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200+ Immigrant Rights Organizations Urge U.S. House Leadership to Block Efforts to Extend Title 42 Mass Expulsions

Attachments

Dear Speaker Pelosi, Minority Leader McCarthy, Chairwoman DeLauro, and Ranking Member Granger,

The undersigned civil society organizations write to express our grave concern regarding the amendments included in the Fiscal Year 2023 House spending bills for the Departments of Homeland Security and Health and Human Services that would legislatively codify and indefinitely prolong the use of the Title 42 policy, which has been used to block and expel asylum seekers and migrants seeking safe haven in the United States. We urge you to ensure that these poison pill riders, or others like them, are not included in any bill that receives a vote on the House floor.

In 1980, the U.S. Congress passed the Refugee Act, codifying in U.S. law the Refugee Convention protections drafted by the international community in the wake of World War II’s atrocities. Today, just forty years later, those vital protections are in grave risk. Title 42 prevents people who clearly qualify for asylum under our laws – based on individual persecution in their homelands – from even making their case. We urge the House of Representatives to reject the misguided political reaction of a few that would result in direct harm to asylum seekers and undermine the integrity of the U.S. asylum system.

“Title 42” may sound innocuous; in reality it is a policy invented by the Trump administration to dismantle the U.S. asylum system, under the guise of specious public health justifications. Keeping Title 42 in place puts refugees at risk, exacerbates chaos at the border, and serves no legitimate public health goals.

The Title 42 expulsions policy harms asylum seekers. Expulsions have blocked people in need of protection from exercising their legal right to seek asylum without so much as a screening for asylum eligibility, as is required under U.S. law. Under Title 42, the U.S. government has routinely sent asylum seekers back to Mexico where they are vulnerable to kidnapping and violent assault, or back to the violence they fled in their countries of origin. Under the Biden administration, there have been over 10,318 reported violent attacks, including kidnapping and rape, against people expelled to Mexico under Title 42. The harms of the Title 42 expulsions fall primarily on Black, Brown and Indigenous asylum seekers. In recognition of the disparate racial impact inherent in the policy, civil rights leaders have called for the end of Title 42 in the name of racial equity and asylum law.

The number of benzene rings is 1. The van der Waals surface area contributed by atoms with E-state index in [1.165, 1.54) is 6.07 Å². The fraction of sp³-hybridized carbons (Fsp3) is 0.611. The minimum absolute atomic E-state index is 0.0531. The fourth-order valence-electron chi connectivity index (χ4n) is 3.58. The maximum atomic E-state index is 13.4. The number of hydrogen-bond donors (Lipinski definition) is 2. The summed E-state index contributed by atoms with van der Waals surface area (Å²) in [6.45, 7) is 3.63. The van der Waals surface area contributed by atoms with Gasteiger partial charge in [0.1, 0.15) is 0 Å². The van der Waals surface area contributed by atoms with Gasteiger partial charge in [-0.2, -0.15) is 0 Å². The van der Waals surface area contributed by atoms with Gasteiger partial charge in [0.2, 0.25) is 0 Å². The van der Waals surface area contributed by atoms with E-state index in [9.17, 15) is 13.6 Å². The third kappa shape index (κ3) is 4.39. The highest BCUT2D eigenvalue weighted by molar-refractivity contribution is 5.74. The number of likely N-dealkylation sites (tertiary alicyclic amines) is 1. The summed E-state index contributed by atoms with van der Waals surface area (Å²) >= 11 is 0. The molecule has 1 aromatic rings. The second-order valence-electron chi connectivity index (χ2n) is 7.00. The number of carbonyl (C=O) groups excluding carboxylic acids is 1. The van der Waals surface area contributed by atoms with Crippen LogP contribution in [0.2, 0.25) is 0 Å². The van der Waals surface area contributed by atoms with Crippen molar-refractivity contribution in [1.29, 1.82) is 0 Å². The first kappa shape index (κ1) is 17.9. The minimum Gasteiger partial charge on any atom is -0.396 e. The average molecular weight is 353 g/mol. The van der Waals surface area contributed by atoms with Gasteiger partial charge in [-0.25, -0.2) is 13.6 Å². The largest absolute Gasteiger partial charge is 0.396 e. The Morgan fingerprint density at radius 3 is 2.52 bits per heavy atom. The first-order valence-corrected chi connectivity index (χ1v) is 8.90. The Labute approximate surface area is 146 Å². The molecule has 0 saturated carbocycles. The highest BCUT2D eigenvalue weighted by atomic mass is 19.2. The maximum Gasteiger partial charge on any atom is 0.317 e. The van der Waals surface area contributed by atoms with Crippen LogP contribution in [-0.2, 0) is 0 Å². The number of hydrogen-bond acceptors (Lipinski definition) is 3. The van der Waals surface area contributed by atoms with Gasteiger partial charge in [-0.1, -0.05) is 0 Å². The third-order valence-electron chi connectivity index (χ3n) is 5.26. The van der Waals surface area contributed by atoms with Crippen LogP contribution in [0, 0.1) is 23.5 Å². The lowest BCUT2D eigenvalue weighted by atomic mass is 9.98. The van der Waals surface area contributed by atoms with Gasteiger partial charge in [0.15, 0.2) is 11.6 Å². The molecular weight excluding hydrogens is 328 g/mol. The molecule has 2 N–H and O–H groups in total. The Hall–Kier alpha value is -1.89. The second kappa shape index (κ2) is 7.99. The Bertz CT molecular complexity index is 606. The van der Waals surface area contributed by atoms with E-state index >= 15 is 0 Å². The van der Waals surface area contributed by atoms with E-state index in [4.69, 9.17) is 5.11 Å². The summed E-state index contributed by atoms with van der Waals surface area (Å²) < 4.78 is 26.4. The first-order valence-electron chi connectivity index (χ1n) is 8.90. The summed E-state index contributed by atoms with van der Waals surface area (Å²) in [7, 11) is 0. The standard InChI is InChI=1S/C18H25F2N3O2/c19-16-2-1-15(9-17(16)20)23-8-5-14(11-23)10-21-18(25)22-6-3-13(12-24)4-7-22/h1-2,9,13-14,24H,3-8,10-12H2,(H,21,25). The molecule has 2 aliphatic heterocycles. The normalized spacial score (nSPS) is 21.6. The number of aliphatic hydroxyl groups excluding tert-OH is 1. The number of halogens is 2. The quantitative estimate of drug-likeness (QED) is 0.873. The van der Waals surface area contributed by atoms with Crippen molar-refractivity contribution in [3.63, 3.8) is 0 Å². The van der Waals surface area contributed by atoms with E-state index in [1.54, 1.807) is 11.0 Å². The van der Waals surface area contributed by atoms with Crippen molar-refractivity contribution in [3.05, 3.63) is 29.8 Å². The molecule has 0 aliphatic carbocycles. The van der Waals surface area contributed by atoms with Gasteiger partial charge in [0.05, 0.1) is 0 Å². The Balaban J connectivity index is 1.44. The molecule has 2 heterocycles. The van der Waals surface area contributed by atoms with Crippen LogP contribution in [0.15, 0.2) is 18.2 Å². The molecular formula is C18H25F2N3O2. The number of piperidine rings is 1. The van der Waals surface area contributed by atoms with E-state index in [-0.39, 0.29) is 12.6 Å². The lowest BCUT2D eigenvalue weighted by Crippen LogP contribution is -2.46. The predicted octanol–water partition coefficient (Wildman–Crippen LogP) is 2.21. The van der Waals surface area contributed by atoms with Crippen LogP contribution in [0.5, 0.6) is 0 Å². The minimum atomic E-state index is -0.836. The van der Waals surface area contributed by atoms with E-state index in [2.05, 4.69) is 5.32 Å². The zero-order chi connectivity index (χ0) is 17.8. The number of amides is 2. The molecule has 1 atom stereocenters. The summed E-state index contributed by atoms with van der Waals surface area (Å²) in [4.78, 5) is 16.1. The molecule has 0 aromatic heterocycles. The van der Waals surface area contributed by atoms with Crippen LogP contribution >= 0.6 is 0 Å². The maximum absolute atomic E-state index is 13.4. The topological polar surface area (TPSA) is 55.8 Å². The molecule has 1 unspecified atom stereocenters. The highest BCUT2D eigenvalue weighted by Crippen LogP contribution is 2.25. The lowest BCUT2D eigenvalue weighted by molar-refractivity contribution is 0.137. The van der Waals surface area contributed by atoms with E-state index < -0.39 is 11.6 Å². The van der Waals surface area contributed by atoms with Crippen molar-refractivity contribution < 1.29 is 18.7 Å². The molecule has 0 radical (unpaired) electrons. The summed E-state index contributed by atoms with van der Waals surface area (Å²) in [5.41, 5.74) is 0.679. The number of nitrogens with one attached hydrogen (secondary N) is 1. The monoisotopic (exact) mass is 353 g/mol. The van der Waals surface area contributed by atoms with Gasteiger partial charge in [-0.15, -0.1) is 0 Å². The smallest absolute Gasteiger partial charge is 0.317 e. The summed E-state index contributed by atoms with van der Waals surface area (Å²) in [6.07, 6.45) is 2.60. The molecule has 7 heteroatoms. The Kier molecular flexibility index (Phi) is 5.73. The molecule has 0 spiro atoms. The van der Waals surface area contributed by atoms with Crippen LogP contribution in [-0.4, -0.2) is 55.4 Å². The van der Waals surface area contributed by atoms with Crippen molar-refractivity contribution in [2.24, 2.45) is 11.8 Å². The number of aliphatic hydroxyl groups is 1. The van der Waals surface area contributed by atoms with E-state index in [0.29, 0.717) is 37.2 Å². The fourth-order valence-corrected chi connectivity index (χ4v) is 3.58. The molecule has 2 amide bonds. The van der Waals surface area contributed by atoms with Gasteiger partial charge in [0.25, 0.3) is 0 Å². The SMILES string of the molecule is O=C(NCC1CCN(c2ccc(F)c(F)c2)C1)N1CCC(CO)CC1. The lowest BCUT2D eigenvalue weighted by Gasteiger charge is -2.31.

Title 42 does nothing to protect public health. The Title 42 policy was never justified as a public health measure. Senior CDC experts objected to the policy from its inception. Epidemiologists and medical experts have repeatedly confirmed that the Title 42 policy undermines public health responses to COVID-19 and that the pandemic, including emerging variants, can be addressed through existing precautions, such as offering vaccinations, testing, masking, and avoiding the use of congregate detention.

Title 42 sows chaos at the border rather than ameliorating it. Because Title 42 expulsions prevent people fleeing violence from seeking safety at U.S. ports of entry, the policy forces people to undertake repeated attempts to access asylum protections and U.S. immigration officials are actually prevented from enforcing U.S. immigration law. According to CBP data, the percentage of people who have attempted to repeatedly cross the southern border has jumped by over 385 percent from FY 2019 to FY 2022, from seven percent to 27 percent as of May 2022.
Transnational organized crime also benefits from the Title 42 policy because without safe pathways to seek protection, migrants are often forced to rely on smugglers to get them to U.S. soil and are driven to dangerous pathways to seek protection.

The amendments passed out of the House Appropriations Committee are particularly harmful because they make Title 42’s rescission contingent on termination of the COVID-19 emergency declaration, a decision with widespread public health and safety ramifications. The decision to end the COVID-19 public health emergency declaration is an incredibly consequential one, as the termination will limit or end the government’s flexibility to respond to COVID-19 related public health needs, including the issuance of waivers or modifications of Medicare, Medicaid and CHIP requirements. The Kaiser Family Foundation estimates that between 5.3 and 14.2 million people could lose Medicaid coverage when the public health emergency is terminated.
Tying asylum access to the public health needs of millions will inject an irrelevant complication into this important decision, with unintended and potentially harmful consequences for both immigration and public health.

We urge you to ensure that these amendments are not included in any legislation that receives a vote on the House floor. Permitting these bills to proceed would irreparably taint decades of congressional commitment to protect refugees and asylum seekers. With countless lives at stake, we expect you to protect, not undermine, the rights of asylum seekers.

Sincerely,

National organizations

African Communities Together

Alianza Americas

America’s Voice

American Civil Liberties Union

American Friends Service Committee

American Immigration Council

American Immigration Lawyers Association

American-Arab Anti-Discrimination Committee (ADC)

Amnesty International USA

Asian Americans Advancing Justice | AAJC

Asian Pacific Institute on Gender-Based Violence

Asylum Seeker Advocacy Project (ASAP)

Autistic Self Advocacy Network

Bend the Arc: Jewish Action

Black Alliance for Just Immigration (BAJI)

Bread for the World

Bridges Faith Initiative

Center for Constitutional Rights

Center for Disability Rights

Center for Gender & Refugee Studies

Center for Law and Social Policy (CLASP)

Center for Victims of Torture

Children’s HealthWatch

Church World Service

Civil Rights Education and Enforcement Center

Coalition on Human Needs

Communities United for Status & Protection (CUSP)